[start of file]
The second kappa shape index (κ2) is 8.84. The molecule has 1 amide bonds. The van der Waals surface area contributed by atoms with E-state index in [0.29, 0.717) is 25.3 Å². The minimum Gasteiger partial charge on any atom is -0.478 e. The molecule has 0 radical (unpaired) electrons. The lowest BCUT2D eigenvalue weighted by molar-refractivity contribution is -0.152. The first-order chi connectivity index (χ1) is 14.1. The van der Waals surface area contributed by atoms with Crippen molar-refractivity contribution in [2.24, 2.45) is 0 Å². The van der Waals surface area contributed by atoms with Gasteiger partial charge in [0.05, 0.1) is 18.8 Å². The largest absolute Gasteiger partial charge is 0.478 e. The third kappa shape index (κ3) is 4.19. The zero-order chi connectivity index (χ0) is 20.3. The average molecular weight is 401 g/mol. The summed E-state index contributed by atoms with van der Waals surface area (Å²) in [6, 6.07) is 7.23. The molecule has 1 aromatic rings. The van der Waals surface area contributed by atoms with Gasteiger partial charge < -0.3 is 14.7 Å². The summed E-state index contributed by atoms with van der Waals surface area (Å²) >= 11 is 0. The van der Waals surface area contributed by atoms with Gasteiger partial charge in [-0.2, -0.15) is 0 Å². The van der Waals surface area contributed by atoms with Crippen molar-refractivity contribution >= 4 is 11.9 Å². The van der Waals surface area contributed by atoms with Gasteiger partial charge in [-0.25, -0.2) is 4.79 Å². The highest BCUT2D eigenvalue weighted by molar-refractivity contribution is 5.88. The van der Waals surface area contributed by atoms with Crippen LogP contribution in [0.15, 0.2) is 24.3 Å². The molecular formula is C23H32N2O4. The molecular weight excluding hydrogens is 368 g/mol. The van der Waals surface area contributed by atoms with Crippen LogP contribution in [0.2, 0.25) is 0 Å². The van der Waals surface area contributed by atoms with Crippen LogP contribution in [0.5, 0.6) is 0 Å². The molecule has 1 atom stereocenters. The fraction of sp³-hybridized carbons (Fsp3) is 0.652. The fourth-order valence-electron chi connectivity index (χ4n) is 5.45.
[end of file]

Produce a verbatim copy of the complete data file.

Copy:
The second kappa shape index (κ2) is 8.84. The molecule has 1 amide bonds. The van der Waals surface area contributed by atoms with E-state index in [0.29, 0.717) is 25.3 Å². The minimum Gasteiger partial charge on any atom is -0.478 e. The molecule has 0 radical (unpaired) electrons. The lowest BCUT2D eigenvalue weighted by molar-refractivity contribution is -0.152. The first-order chi connectivity index (χ1) is 14.1. The van der Waals surface area contributed by atoms with Crippen molar-refractivity contribution in [2.24, 2.45) is 0 Å². The van der Waals surface area contributed by atoms with Gasteiger partial charge in [0.05, 0.1) is 18.8 Å². The largest absolute Gasteiger partial charge is 0.478 e. The third kappa shape index (κ3) is 4.19. The zero-order chi connectivity index (χ0) is 20.3. The average molecular weight is 401 g/mol. The summed E-state index contributed by atoms with van der Waals surface area (Å²) in [6, 6.07) is 7.23. The molecule has 1 aromatic rings. The van der Waals surface area contributed by atoms with Gasteiger partial charge < -0.3 is 14.7 Å². The summed E-state index contributed by atoms with van der Waals surface area (Å²) >= 11 is 0. The van der Waals surface area contributed by atoms with Gasteiger partial charge in [-0.2, -0.15) is 0 Å². The van der Waals surface area contributed by atoms with Crippen molar-refractivity contribution >= 4 is 11.9 Å². The van der Waals surface area contributed by atoms with Gasteiger partial charge in [-0.25, -0.2) is 4.79 Å². The highest BCUT2D eigenvalue weighted by molar-refractivity contribution is 5.88. The van der Waals surface area contributed by atoms with Crippen LogP contribution in [0.15, 0.2) is 24.3 Å². The molecular formula is C23H32N2O4. The molecular weight excluding hydrogens is 368 g/mol. The van der Waals surface area contributed by atoms with Crippen LogP contribution in [0.2, 0.25) is 0 Å². The van der Waals surface area contributed by atoms with Crippen LogP contribution in [0.5, 0.6) is 0 Å². The molecule has 1 atom stereocenters. The fraction of sp³-hybridized carbons (Fsp3) is 0.652. The fourth-order valence-electron chi connectivity index (χ4n) is 5.45.